WP Random Header — This simple plugin by Callum Macdonald automatically rotates the header images for the Twenty Ten theme. We’re using it on this site — reload to see it in action.
WP-Table Reloaded — Manages tables for your posts and pages, with lots of options like row striping and column sorting
Flickr Blog This to Draft — If you use Flickr’s BlogThing to send photos to your blog, the default behavior is to immediately publish the post. With this plugin, the posts will be draft so you can check formatting, add categories, etc., before publishing
Twenty Ten, the default theme for for WordPress 3, features a prominent header image. It comes with eight header images installed, photographs by Matt Mullenweg, the founding developer of WordPress. (You can read more about these photographs on his blog: The Headers of Twenty Ten)
Here are a few ways that you can customize the header images for your site:
Change the Header
If you don’t want to use the default image, there’s an admin panel where you can select one of the others. Just go to Appearance –> Header and scroll down to Default images. Look at the thumbnails, and click to select the one you want. Continue reading →
The Print Friendly plugin adds a makes it easy for people to print a copies of your posts or pages, convert them into PDF, or to share them by e-mail or Twitter. It lets them save time and paper by removing the images or paragraphs that they don’t need.
It’s easy to set up — just upload the Print Friendly plugin and activate it! There’s a page of settings if you’d like a little more control over how this appears on your site: you can choose a text link or button style, decide whether you want it to appear above or below your content, and decide whether you want this to display on everywhere on your site (including on your main page) or just on the individual posts and pages. Continue reading →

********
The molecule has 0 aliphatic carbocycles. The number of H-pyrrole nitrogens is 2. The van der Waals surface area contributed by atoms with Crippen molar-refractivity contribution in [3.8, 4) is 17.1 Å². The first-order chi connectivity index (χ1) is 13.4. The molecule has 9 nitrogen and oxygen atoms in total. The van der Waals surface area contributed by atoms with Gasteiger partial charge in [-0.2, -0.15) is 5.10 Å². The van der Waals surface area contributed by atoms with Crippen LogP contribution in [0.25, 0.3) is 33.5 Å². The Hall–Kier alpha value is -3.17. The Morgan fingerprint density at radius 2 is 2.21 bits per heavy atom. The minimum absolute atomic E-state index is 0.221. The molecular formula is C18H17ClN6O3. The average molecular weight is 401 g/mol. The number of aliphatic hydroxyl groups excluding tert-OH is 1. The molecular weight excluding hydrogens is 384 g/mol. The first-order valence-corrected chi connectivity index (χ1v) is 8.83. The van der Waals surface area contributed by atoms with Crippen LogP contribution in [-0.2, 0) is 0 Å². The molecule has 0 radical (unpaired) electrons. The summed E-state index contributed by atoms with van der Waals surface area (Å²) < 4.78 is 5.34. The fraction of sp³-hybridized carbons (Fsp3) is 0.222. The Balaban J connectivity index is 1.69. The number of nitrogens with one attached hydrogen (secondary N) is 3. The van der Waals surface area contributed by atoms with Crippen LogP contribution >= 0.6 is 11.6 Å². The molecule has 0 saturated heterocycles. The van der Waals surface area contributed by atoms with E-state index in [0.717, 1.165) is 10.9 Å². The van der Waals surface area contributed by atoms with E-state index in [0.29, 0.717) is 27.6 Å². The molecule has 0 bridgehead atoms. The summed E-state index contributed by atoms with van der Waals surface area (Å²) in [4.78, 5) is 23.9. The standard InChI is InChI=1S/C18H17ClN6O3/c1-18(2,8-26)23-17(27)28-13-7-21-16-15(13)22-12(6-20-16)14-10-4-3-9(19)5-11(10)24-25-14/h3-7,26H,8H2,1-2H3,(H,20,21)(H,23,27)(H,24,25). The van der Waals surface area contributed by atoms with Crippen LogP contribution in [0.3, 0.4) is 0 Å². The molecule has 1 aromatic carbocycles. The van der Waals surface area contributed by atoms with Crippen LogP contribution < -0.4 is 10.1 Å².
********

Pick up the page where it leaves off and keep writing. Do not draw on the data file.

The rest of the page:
Last February, Google purchased their first SuperBowl ad, the story of a romance told entirely in Google searches, starting with “study abroad paris france” and ending with “how to assemble a crib.” This inspired all sorts of parody videos, and a few months later Google introduced the Search Stories Video Creator, a simple tool that lets you create these videos very easily. You simple enter up to six searches into a form, choosing the type of search for each: Web, Image, Map, News, etc., choose background music from a menu, and you’re ready to preview your video, upload it to YouTube and share it.
Here’s a sample I made.
Admittedly, this is not much of a story, just a series of searches around a particular theme, but more creative librarians could have some fun with this. I have a couple of simple examples below. This could be a fun challenge for a group of kids or teens to try. It’s really easy and fast. The three videos I did here each took me between five and ten minutes to make. I did find that after you upload them to YouTube there can be a delay of several hours while these are being processed.
But what I really want is for all the library vendors to offer a simple tool like this to make it easy for us to make these search stories using our library catalogs, databases, ebook collections and more!
If your library posts photographs on Flickr, you may find it easier to copy and paste code from Flickr to embed some of your images in your WordPress posts rather than uploading the files into WordPress. When you embed files, they are not hosted on the server where your WordPress lives, but are served up from the Flickr site — when people look at your post, their browser requests most of the content from your WordPress host sends to the Flickr site for the image file. If someone clicks on your embedded image, they will go to the photo’s page on Flickr, as required by the Flickr Terms of Service. The two photographs on this page have been embedded from Flickr. Continue reading →
It’s easy to create a basic image gallery like the one on this page. It’s an easy way to showcase a group of photographs of a library event, a collection of historical images, or other set of images. Continue reading →